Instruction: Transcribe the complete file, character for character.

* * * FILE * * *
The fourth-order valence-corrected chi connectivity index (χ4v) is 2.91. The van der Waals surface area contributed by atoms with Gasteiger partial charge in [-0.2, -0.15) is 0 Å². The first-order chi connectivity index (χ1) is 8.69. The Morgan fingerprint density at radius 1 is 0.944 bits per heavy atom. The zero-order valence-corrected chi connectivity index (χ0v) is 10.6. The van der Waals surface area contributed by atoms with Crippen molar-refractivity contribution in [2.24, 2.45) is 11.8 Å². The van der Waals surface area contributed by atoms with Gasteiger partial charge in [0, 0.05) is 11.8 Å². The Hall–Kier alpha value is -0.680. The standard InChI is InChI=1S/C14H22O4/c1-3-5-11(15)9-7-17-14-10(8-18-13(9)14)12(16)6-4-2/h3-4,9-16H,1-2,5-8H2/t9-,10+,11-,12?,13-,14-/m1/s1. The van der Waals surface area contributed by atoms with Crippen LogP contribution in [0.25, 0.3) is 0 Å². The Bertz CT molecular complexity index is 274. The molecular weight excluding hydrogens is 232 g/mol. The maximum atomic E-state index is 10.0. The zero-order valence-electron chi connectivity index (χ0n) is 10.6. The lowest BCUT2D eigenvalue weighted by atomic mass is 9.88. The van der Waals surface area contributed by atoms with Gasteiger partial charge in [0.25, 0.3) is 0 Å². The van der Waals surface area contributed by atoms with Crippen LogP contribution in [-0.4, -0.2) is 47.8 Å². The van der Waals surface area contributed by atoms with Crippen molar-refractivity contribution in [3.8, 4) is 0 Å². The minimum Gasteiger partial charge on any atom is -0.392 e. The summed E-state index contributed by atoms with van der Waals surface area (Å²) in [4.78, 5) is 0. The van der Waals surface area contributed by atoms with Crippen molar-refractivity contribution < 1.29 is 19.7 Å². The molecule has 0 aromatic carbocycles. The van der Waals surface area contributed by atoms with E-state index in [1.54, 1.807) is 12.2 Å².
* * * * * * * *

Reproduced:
The fourth-order valence-corrected chi connectivity index (χ4v) is 2.91. The van der Waals surface area contributed by atoms with Gasteiger partial charge in [-0.2, -0.15) is 0 Å². The first-order chi connectivity index (χ1) is 8.69. The Morgan fingerprint density at radius 1 is 0.944 bits per heavy atom. The zero-order valence-corrected chi connectivity index (χ0v) is 10.6. The van der Waals surface area contributed by atoms with Crippen molar-refractivity contribution in [2.24, 2.45) is 11.8 Å². The van der Waals surface area contributed by atoms with Gasteiger partial charge in [0, 0.05) is 11.8 Å². The Hall–Kier alpha value is -0.680. The standard InChI is InChI=1S/C14H22O4/c1-3-5-11(15)9-7-17-14-10(8-18-13(9)14)12(16)6-4-2/h3-4,9-16H,1-2,5-8H2/t9-,10+,11-,12?,13-,14-/m1/s1. The van der Waals surface area contributed by atoms with Crippen LogP contribution in [0.25, 0.3) is 0 Å². The Bertz CT molecular complexity index is 274. The molecular weight excluding hydrogens is 232 g/mol. The maximum atomic E-state index is 10.0. The zero-order valence-electron chi connectivity index (χ0n) is 10.6. The lowest BCUT2D eigenvalue weighted by atomic mass is 9.88. The van der Waals surface area contributed by atoms with Gasteiger partial charge in [0.25, 0.3) is 0 Å². The van der Waals surface area contributed by atoms with Crippen LogP contribution in [-0.4, -0.2) is 47.8 Å². The van der Waals surface area contributed by atoms with Crippen molar-refractivity contribution in [3.8, 4) is 0 Å². The minimum Gasteiger partial charge on any atom is -0.392 e. The summed E-state index contributed by atoms with van der Waals surface area (Å²) in [4.78, 5) is 0. The van der Waals surface area contributed by atoms with Crippen molar-refractivity contribution < 1.29 is 19.7 Å². The molecule has 0 aromatic carbocycles. The van der Waals surface area contributed by atoms with E-state index in [1.54, 1.807) is 12.2 Å².